The White Book – Han Kang: Review & Recommend | ELLIE LOVES

TW: death of an infant.

Review time again! Today, I’m reviewing The White Book by Han Kang. After last week’s review, I was thinking ‘oh, this will be a much easier review to write!’. Reader, I was wrong. I’m not sure how to categorise this book, let alone review it! According to GoodReads, the most popular shelf titles for this book are “poetry” and “fiction”. The format is definitely prose poetry, but I’m not sure how much of the events detailed are fictional, and how many are taken from the author’s life. The way it’s presented feels more autobiographical and observational than fictional, but without having seen either approach confirmed by Han Kang, I wouldn’t want to say either way.

Prose poetry is something I’m fairly new to, but after having read The White Book it’s something I do want to read more of. The writing in this book is absolutely beautiful, and I used a lot of self-restraint to not use my orange tabs liberally (orange stands for ‘beautiful prose’ in my annotating/tabbing system). I don’t read enough translated literature, but never before has a translated work made me feel such a strong pull to read the text in its original language. Sadly, I don’t know any Korean. Deborah Smith’s translation is absolutely beautiful, however, and I can’t imagine she has failed do the original text proud with her work. The other work by Han Kang that I’ve read, her novel The Vegetarian, was also translated by Deborah Smith and again, I found the language used incredible.

The White Book is presented as a series of observations, thoughts and personal histories, all centred around the colour white. Each prose poem is subtitled with a white item, and the following section is centred around that item. The sections are always brief. Most are contained within a single page, some spill over onto a second. Many of the sections link back to previous ones, bringing back recurring themes, memories or experiences. One theme that tracks throughout the book is loss and grief. The narrator tells early on of the passing of their older sister, who died hours after birth. This is introduced in one of the first sections and is also present in many of the later sections in varying degrees. The idea of being haunted by such a sibling is a theme introduced later on, as is the death of a second sibling, and how these two deaths enabled the later birth of the two surviving children.

Also interspersed throughout this book are images. All are presented in grey-scale, depicting very empty scenes. Sometimes a person sat alone in what appears to be an empty room (possibly Han Kang? I’m unsure, and the photos aren’t clear enough to identify the person), sometimes a close-up shot of hands. I have to be honest, I’m not sure what these images are really trying to communicate, but they do add to the feel of this book as a piece of art. I like mixed media, I just wish I understood photography better to properly understand how these add to the text.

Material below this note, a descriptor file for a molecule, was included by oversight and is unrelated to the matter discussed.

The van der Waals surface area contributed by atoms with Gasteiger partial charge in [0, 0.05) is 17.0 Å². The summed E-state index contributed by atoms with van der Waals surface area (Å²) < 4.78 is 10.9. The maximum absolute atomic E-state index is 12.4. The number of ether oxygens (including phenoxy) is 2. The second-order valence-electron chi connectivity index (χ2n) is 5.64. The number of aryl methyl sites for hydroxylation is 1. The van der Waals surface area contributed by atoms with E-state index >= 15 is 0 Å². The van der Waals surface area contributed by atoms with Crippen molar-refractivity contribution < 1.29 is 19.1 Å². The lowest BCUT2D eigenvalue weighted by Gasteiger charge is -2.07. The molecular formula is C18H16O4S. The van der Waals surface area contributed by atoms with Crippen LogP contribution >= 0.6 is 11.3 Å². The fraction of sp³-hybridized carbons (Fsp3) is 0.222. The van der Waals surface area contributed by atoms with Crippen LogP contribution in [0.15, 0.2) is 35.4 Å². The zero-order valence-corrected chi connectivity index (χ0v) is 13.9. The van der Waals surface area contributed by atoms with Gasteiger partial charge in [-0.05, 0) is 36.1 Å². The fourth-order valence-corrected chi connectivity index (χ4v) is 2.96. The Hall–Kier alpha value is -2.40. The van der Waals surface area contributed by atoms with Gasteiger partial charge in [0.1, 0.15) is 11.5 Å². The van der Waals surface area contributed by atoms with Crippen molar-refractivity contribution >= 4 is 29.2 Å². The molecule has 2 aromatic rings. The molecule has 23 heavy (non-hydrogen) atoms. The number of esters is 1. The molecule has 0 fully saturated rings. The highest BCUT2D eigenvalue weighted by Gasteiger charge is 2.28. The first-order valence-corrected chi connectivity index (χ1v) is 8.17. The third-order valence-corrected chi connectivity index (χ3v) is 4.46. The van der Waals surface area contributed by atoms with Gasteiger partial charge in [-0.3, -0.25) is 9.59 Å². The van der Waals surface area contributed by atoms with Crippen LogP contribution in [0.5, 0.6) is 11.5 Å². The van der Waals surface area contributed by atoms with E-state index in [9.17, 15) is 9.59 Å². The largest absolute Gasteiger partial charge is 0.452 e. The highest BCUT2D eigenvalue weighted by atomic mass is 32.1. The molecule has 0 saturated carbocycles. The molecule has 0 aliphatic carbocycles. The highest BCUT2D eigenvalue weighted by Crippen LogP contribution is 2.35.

One other element of this book I’d like to mention that I’ve never discussed in a review before is the actual quality of the book as an item. My edition has french flaps, and a very sturdy feeling cover, giving it a bit of a luxury feel compared to a regular paperback, and the paper it’s printed on as well feels quite high quality. The paper is also properly white, which is a nice touch that ties the physicality of the book into the topic it explores.

The themes and issues brought up in this book are incredibly insightful and thought-provoking. Parts are heartbreaking, and parts are uplifting. The beauty of this kind of form is the freedom to explore so many different themes throughout a piece of work without it feeling disjointed or too chaotic. The connecting thread of whiteness pulls together the myriad themes explored throughout this work which is, at it’s heart, a meditation on humanity.

If you’re a poetry fan, this is definitely a book you should pick up. The writing is absolutely stunning, and it explores being human in a way I can’t say I’ve ever seen before. Also, of course, for any fans of Han Kang’s other works this is the perfect read. I’m really impressed by this book, and I hope everyone else who picks it up is as blown away as I am.

Rating: 5 out of 5.

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17 thoughts on “The White Book – Han Kang: Review & Recommend | ELLIE LOVES

    • I don’t read much poetry tbh! This one really grabbed me though, and it’s prose poetry which I get on with better 😂


  1. […] The White Book – Han Kang. 5 stars.This was a momentous occasion, because I so rarely give 5 stars, but this prose poetry work was just utterly beautiful. Through a series of personal stories, observations and musings on white objects, Han Kang somehow manages to explore what it means to be alive. I love Han Kang’s writing, and you can read my full review here. […]


  2. […] The White Book – Han KangSurprisingly, my favourite read so far this year isn’t a novel! I’ve gone for a prose poetry work by Han Kang, who’s work I adore. This year I’m definitely planning to get my hands on more of her work, so watch out for more raving about her later on this year. The White Book takes white objects, and these are the basis for the narrator’s observations on the human condition. Throughout, many different themes are explored in depth. While the segments are short, the book as a whole feels so cohesive, and it all pulls together as a series of snapshots, creating a beautiful portrait of life. You can find my review here. […]

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